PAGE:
In another example of e-mail Push, the system allows classifieds users to "subscribe" to a search if a Web search turns up empty. When a matching ad enters one of the newspapers' classifieds databases, the subscriber receives an e-mail message with the ad. E-mail searches expire after 30 days unless the consumer opts to resubscribe. This was a home-grown system developed with help from an outside vendor.

Lebolt emphasizes that Hollinger "is not homogenizing" its papers' Web sites; each will continue to have its own personality. "The idea is not to make them look alike. The idea is to give people a chance to move easily among the sites," he says. Each site employs universal page footers that steer visitors to the network. And the sports section of the Sun-Times, for instance, includes buttons linking to other Hollinger papers' sports Web pages.

Advertising model

The network is supported primarily by advertising banners, and Hollinger is able to offer targeted Web site banners covering specific regions of the Chicago metro market. Online-only ads are offered, and a rate card is being worked up with pricing for the various areas of coverage. Lebolt says his company also has had some success in bundling advertising, offering print, online and audiotex placements. "We do not use the Internet as a giveaway," he says, but rather when making an Internet sale also try to sell a bundle including print and audiotex.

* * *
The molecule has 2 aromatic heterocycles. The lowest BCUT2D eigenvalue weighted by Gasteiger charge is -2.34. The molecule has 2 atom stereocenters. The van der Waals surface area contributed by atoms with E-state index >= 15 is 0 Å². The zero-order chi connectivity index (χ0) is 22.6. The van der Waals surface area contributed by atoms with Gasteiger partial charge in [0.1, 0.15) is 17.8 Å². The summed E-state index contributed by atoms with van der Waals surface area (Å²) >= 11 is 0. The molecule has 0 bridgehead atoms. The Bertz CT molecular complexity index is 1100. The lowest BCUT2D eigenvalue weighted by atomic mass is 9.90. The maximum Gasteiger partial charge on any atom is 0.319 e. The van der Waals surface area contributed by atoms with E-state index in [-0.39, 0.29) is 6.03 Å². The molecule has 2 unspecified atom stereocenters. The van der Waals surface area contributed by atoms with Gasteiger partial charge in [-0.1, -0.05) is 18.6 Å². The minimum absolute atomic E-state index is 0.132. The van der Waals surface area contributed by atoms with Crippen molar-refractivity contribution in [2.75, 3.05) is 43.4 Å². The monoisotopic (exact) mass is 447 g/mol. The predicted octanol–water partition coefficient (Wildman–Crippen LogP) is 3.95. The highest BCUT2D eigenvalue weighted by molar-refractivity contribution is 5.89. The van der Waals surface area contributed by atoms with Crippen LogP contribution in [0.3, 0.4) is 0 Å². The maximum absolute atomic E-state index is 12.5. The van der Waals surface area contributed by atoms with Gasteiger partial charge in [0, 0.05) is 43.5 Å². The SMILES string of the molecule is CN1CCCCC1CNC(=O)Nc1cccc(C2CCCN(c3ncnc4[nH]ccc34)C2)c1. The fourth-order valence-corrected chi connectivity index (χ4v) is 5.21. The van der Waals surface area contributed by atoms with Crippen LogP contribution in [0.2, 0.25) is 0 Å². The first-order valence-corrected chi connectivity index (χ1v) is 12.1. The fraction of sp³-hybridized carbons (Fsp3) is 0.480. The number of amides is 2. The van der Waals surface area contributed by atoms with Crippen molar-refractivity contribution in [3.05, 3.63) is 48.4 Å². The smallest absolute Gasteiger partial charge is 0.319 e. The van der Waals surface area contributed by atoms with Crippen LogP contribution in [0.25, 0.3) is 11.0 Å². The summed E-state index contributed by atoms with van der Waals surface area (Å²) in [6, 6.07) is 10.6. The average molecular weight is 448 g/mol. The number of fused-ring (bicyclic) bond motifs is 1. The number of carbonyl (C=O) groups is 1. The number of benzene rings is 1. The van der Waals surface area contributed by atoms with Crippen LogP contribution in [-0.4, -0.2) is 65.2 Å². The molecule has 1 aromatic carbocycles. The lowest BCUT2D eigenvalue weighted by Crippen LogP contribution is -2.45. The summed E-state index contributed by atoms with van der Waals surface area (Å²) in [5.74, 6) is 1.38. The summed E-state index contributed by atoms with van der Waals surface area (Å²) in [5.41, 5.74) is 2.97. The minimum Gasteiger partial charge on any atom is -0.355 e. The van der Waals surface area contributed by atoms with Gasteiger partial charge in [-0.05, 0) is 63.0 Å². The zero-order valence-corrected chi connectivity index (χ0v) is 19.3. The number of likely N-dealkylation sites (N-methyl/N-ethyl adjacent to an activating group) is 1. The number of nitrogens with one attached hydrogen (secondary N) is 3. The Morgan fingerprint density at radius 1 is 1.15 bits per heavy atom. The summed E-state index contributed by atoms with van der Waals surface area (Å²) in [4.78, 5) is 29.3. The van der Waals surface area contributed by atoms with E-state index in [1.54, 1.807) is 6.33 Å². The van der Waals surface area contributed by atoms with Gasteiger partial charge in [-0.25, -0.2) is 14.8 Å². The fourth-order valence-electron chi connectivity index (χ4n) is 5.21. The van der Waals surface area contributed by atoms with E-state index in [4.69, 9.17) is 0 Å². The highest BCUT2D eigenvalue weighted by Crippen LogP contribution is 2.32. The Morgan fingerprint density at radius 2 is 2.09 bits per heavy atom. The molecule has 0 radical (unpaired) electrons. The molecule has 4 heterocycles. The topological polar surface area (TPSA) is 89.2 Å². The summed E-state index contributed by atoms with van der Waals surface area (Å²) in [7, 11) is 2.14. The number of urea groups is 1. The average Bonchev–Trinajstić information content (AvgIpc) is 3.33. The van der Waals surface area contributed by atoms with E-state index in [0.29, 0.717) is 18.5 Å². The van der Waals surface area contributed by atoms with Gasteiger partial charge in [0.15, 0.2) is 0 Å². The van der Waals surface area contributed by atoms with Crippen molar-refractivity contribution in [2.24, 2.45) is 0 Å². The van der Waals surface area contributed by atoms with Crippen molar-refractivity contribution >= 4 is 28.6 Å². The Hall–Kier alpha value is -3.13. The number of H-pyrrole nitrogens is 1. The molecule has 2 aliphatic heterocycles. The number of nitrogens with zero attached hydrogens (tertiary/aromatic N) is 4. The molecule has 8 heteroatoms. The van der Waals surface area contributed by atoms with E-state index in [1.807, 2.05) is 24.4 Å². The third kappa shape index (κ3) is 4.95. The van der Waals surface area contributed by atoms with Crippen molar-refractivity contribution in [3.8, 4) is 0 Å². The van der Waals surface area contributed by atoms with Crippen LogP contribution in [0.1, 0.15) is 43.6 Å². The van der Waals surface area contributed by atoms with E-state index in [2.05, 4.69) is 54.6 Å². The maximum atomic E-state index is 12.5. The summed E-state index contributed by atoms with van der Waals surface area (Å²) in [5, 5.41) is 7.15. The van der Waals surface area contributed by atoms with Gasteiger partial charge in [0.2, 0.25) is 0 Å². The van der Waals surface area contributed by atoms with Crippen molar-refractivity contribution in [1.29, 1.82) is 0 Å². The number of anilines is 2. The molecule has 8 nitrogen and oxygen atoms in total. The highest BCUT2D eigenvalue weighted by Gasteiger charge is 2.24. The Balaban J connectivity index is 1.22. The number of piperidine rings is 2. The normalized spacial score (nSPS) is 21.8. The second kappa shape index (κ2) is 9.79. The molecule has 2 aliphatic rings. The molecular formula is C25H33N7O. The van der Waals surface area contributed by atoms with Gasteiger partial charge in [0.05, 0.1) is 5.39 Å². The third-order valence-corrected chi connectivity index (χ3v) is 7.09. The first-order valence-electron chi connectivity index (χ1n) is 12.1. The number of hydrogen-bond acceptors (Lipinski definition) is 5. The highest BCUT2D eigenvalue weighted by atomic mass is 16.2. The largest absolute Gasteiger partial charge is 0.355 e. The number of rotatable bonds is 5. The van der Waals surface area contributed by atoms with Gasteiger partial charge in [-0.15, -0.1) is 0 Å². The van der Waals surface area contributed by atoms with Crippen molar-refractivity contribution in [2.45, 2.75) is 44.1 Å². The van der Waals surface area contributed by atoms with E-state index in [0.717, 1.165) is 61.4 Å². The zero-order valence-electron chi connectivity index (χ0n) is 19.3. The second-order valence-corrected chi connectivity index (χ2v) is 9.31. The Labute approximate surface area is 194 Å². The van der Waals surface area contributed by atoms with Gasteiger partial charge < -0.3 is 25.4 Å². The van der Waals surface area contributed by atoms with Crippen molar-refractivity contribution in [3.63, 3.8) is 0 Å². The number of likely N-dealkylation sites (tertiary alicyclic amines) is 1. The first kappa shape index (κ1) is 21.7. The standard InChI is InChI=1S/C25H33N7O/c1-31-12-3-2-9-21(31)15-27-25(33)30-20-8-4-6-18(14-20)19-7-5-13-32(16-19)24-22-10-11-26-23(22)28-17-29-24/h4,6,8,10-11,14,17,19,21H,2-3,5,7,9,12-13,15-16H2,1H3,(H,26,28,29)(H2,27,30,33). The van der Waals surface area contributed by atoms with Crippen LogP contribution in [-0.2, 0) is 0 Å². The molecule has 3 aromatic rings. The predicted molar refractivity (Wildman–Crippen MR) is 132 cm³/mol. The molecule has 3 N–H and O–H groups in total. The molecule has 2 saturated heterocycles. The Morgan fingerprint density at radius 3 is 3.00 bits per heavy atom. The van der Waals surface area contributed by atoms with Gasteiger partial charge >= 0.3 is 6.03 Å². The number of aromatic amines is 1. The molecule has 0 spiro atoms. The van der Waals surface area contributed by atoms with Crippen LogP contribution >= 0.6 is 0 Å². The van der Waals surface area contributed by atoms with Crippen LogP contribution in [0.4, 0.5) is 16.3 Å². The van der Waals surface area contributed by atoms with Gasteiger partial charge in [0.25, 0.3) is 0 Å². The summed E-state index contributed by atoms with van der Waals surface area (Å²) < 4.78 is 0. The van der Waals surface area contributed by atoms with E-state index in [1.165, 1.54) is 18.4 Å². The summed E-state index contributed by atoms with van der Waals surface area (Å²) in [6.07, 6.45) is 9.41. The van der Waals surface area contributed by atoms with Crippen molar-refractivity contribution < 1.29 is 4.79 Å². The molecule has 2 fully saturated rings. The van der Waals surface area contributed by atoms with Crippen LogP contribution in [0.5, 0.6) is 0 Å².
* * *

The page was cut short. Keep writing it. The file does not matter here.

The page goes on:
For national advertising, Hollinger is working with New York-based Web advertising network Real Media. (Hollinger's Chicago papers are not part of New Century Network or its national advertising program. Rival Tribune Co. is a co-founder of NCN.)

Lebolt says that regional telephone company Ameritech pre-purchased five home pages before CNNO launched. Most of the Web ads sold so far have been to companies that wanted a specific regional reach or who wanted to advertise in a particular topic area throughout the region.

CNNO has meant only a modest increase in staff for Hollinger. Lebolt says he will be getting one new staff member, and the Daily Southtown and Star Newspapers had to each hire a Webmaster.

In an already highly competitive media market, CNNO ups the ante. The Sun-Times/Hollinger and the Tribune compete aggressively in print; now the newspaper war enters cyberspace in a big way. The Tribune already is building its cyberspace regional online community guide network by setting up Digital City sites covering the metro area. (Tribune owns 20% of America Online spin-off Digital City.) But Hollinger may have an edge by already having locked up media partners in nearly every town in the Chicago metro market.

Contact: Fred Lebolt, lebolt@suntimes.com


This column is written by Steve Outing exclusively for Editor & Publisher Interactive three days a week. News, tips, and other communications may be sent to Mr. Outing at steve@planetarynews.com

The views expressed in the above column do not necessarily represent the views of the Editor & Publisher company